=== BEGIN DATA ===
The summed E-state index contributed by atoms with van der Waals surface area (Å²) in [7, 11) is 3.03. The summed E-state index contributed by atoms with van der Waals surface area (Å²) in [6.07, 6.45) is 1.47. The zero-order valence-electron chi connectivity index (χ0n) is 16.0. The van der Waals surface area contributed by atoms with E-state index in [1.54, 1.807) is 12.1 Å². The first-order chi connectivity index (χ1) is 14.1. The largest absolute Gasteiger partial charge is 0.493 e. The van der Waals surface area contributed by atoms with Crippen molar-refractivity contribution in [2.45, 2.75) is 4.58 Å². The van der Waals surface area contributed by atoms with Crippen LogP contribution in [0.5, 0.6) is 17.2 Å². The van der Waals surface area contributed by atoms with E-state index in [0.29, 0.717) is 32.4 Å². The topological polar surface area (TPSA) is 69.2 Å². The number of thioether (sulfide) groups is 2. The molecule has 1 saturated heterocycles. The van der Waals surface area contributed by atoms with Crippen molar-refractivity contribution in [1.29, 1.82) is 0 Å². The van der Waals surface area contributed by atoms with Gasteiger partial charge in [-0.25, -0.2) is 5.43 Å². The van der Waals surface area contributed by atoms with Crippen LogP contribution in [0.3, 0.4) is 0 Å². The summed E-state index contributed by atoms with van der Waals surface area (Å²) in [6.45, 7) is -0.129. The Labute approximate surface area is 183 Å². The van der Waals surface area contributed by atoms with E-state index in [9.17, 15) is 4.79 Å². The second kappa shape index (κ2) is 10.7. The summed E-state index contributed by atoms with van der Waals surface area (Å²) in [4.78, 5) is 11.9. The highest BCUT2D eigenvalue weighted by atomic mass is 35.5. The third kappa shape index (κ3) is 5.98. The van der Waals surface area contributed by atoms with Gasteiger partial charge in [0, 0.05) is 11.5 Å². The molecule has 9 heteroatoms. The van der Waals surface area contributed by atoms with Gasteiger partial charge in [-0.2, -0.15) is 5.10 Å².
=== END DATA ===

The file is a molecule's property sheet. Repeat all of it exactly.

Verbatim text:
The summed E-state index contributed by atoms with van der Waals surface area (Å²) in [7, 11) is 3.03. The summed E-state index contributed by atoms with van der Waals surface area (Å²) in [6.07, 6.45) is 1.47. The zero-order valence-electron chi connectivity index (χ0n) is 16.0. The van der Waals surface area contributed by atoms with E-state index in [1.54, 1.807) is 12.1 Å². The first-order chi connectivity index (χ1) is 14.1. The largest absolute Gasteiger partial charge is 0.493 e. The van der Waals surface area contributed by atoms with Crippen molar-refractivity contribution in [2.45, 2.75) is 4.58 Å². The van der Waals surface area contributed by atoms with Crippen LogP contribution in [0.5, 0.6) is 17.2 Å². The van der Waals surface area contributed by atoms with E-state index in [0.29, 0.717) is 32.4 Å². The topological polar surface area (TPSA) is 69.2 Å². The number of thioether (sulfide) groups is 2. The molecule has 1 saturated heterocycles. The van der Waals surface area contributed by atoms with Crippen molar-refractivity contribution in [1.29, 1.82) is 0 Å². The van der Waals surface area contributed by atoms with Gasteiger partial charge in [-0.25, -0.2) is 5.43 Å². The van der Waals surface area contributed by atoms with Crippen LogP contribution in [0.3, 0.4) is 0 Å². The summed E-state index contributed by atoms with van der Waals surface area (Å²) in [6.45, 7) is -0.129. The Labute approximate surface area is 183 Å². The van der Waals surface area contributed by atoms with E-state index in [9.17, 15) is 4.79 Å². The second kappa shape index (κ2) is 10.7. The summed E-state index contributed by atoms with van der Waals surface area (Å²) in [4.78, 5) is 11.9. The highest BCUT2D eigenvalue weighted by atomic mass is 35.5. The third kappa shape index (κ3) is 5.98. The van der Waals surface area contributed by atoms with Gasteiger partial charge in [0, 0.05) is 11.5 Å². The molecule has 9 heteroatoms. The van der Waals surface area contributed by atoms with Gasteiger partial charge in [-0.2, -0.15) is 5.10 Å².